Congratulations to our two Silver Falchion Finalists Connie Berry and Debra Goldstein!
Paula Gail Benson's "Cosway's Confidence" placed second and Debra Goldstein's "Wabbit's Carat" received Honorable Mention in the Bethlehem Writers Roundtable 2020 short story contest. Congratulations, Paula and Debra!
Susan Van Kirk's Three May Keep A Secret has been republished by Harlequinn's Worldwide Mystery. The WWK interview about the book can be accessed here. We're so glad another publisher picked up this series.
KM Rockwood's "Burning Desire," and Paula Gail Benson's "Living One's Own Truth," have been published in the anthology Heartbreaks & Half-truths. Congratulations to all of the WWK writers.
Please join Margaret S. Hamilton's Kings River Life podcast of her short story "Busted at the Book Sale" here. Congratulations, Margaret!
Look Margaret S. Hamilton's short stories in the new Mid-Century Murder by Darkhouse Books. Margaret's story is titled "4BR/3.5BA Contemporary."
Grace Topping's second novel in Laura Bishop staging series, Staging Wars, was released by Henery Press on April 28th. Look for the interview here from April 29th.
Annette Dashofy's 10th Zoe Chambers mystery, Til Death, will be released on June 16th. Look for the interview here on June 17.
Tuesday, May 25, 2010
Death Rattle for Traditional Publishing?
I met Joe soon after he made his first Jack Daniels sale. I remember him (we have a mutual acquaintance in Jack Kerley ); I’m sure he doesn’t remember me.
Back to the deal. The price? $2.99 a pop, of which Joe gets $2.04 (or maybe $2.10, depending on what source you believe.) From Konrath’s perspective, he’ll make more money with the deal than on a $9.99 e-book under the traditional agency agreement .(Based on Kristin Nelson’s blog, I understand authors often get 25% of net – which is equivalent to 17.5% or $1.75.)
It is also more than he would get for a trade paperback that sells for $15 or so.
Joe wins if he can sell the same number of copies as he would from trade paperbacks and “traditional” e-book sales.
If anyone was going to make this first move, Joe would be a good bet. He has taken charge of developing his marketing persona, spent considerable time and effort developing e-sales of back material. He gives away some older material for free. He blogs, Facebooks, Twitters and about anything else one can do (legally) on the internet. Through that hard work, Joe has developed a large online presence and has made a fair piece of change with electronic sales. Besides, the traditional publishers turned him down (at least on terms he was willing to accept.)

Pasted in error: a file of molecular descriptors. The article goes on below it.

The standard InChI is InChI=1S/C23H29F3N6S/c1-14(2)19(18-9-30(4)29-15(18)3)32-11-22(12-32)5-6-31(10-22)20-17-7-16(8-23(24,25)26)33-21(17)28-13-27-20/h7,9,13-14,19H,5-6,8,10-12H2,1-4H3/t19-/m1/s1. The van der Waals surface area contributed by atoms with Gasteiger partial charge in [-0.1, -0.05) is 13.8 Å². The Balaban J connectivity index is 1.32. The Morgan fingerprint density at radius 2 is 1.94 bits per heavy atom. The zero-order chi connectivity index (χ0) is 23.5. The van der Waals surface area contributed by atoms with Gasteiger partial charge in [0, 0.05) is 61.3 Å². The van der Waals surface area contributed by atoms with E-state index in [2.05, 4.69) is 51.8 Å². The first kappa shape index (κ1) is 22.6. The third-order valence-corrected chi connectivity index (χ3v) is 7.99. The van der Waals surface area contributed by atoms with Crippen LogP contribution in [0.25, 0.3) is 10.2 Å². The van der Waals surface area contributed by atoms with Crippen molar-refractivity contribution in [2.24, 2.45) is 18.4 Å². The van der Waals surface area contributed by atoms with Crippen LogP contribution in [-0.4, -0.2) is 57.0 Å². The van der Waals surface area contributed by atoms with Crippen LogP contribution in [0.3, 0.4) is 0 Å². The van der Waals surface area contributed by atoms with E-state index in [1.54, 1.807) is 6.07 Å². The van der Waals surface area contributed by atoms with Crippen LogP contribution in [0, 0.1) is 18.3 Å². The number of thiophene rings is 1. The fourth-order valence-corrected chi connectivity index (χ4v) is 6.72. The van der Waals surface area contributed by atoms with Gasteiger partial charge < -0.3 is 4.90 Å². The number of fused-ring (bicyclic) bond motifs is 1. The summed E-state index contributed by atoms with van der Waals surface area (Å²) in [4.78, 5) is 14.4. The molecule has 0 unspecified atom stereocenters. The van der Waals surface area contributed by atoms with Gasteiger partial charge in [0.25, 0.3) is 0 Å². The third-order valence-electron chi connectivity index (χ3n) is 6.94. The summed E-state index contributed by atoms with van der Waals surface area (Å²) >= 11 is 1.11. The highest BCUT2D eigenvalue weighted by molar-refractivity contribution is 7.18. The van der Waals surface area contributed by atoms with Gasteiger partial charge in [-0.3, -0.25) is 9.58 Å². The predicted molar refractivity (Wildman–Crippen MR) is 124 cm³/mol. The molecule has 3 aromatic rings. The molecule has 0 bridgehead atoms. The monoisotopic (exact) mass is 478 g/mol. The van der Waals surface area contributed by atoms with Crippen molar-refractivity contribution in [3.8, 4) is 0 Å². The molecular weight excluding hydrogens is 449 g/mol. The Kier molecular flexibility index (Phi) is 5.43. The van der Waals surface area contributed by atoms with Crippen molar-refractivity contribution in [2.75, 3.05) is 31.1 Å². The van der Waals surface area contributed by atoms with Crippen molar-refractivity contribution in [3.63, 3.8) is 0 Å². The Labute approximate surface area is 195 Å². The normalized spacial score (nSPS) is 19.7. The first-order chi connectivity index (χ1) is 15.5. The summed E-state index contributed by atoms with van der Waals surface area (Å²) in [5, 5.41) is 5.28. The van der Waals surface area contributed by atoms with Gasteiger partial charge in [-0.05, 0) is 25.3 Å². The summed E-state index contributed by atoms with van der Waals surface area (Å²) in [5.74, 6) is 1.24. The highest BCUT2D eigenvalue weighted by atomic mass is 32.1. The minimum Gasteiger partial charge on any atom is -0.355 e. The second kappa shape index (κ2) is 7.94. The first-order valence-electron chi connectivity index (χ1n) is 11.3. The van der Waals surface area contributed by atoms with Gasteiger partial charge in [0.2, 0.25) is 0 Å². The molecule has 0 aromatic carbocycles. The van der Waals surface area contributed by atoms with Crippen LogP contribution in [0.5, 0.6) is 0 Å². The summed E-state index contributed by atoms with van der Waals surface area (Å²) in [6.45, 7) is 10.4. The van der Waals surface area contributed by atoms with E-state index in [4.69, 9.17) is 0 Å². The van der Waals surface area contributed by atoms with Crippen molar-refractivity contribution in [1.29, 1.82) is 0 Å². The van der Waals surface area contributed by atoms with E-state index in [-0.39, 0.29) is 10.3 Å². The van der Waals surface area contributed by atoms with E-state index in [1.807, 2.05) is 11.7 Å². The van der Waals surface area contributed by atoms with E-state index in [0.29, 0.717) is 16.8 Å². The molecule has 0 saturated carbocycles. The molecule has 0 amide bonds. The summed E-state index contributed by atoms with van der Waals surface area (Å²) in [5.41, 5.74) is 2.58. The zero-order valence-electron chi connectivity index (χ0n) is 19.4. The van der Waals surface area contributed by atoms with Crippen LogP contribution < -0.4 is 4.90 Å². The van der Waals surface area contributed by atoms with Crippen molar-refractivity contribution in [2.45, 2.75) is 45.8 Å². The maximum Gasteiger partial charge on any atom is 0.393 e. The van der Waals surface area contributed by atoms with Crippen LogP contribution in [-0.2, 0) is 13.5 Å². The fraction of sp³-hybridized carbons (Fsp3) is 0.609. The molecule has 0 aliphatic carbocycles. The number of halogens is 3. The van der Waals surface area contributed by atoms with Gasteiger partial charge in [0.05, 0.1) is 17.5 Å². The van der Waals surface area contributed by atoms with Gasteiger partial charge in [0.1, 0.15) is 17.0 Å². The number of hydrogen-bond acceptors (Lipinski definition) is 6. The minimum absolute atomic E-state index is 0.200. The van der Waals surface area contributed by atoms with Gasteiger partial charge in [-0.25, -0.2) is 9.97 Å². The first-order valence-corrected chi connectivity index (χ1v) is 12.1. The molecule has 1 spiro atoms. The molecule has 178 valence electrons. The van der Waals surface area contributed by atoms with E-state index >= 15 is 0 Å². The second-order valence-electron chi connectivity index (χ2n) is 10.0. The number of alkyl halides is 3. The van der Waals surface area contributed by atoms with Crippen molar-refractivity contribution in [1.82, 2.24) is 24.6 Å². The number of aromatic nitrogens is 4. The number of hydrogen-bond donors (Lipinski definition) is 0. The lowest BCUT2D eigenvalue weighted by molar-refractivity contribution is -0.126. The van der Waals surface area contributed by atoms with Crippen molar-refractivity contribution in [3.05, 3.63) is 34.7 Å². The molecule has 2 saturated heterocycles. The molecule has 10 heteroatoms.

He’s also spent a ton of time at book stores signing his books and at conferences presenting his ideas and pressing the flesh (and signing more books.)
So what does Joe’s deal mean for those of us looking for our first deal? We should keep Joe’s advice in mind:
Right now, the best way to pursue a writing career is to find a good literary agent and sell the book to a well-respected print publisher. In other words: DON'T DO IT ON YOUR OWN.
Are there exceptions? Of course. Before you pursue a writing career, you need to clearly define your goals, and decide what you want in order to be happy. If you want your book in stores, you need to go the traditional route.
If you've already gone the traditional route, and gotten rejected, I think ebooks are something you can try ALONG WITH continuing your agent/publisher search, not instead of.
Agent Nathan Bransford thinks it is too early to know how publishing will shake out. I agree, particularly since with respect to e-book readers we are very early in the technology and user adoption process. Amazon built a huge lead, but Barnes & Noble has the equivalent of a Kodak moment facing it. (i.e. when photography started moving from film to digital.)
Joe Konrath notes in his blog that Amazon has at its disposal an incredible database of people who have bought his books from them in the past. From that he expects to develop a mass, but targeted and fairly inexpensive, sales campaign for Shaken. That doesn’t work for those of us without sales histories. The best we can get is the “If you liked XYZ, you’ll love….”
I’m excited for Joe – I always root for crazy people who can make a good living off their idiosyncrasies. (Tom Robbins is my favorite example.) Assuming he is successful, it will help put pressure on traditional publishers to cut better electronic deals for their authors. By the way, Joe used his agent to help negotiate the deal with Amazon.
Does it mean the death of traditional publishing? Nope. But if they are not careful, their current cold could turn into pneumonia.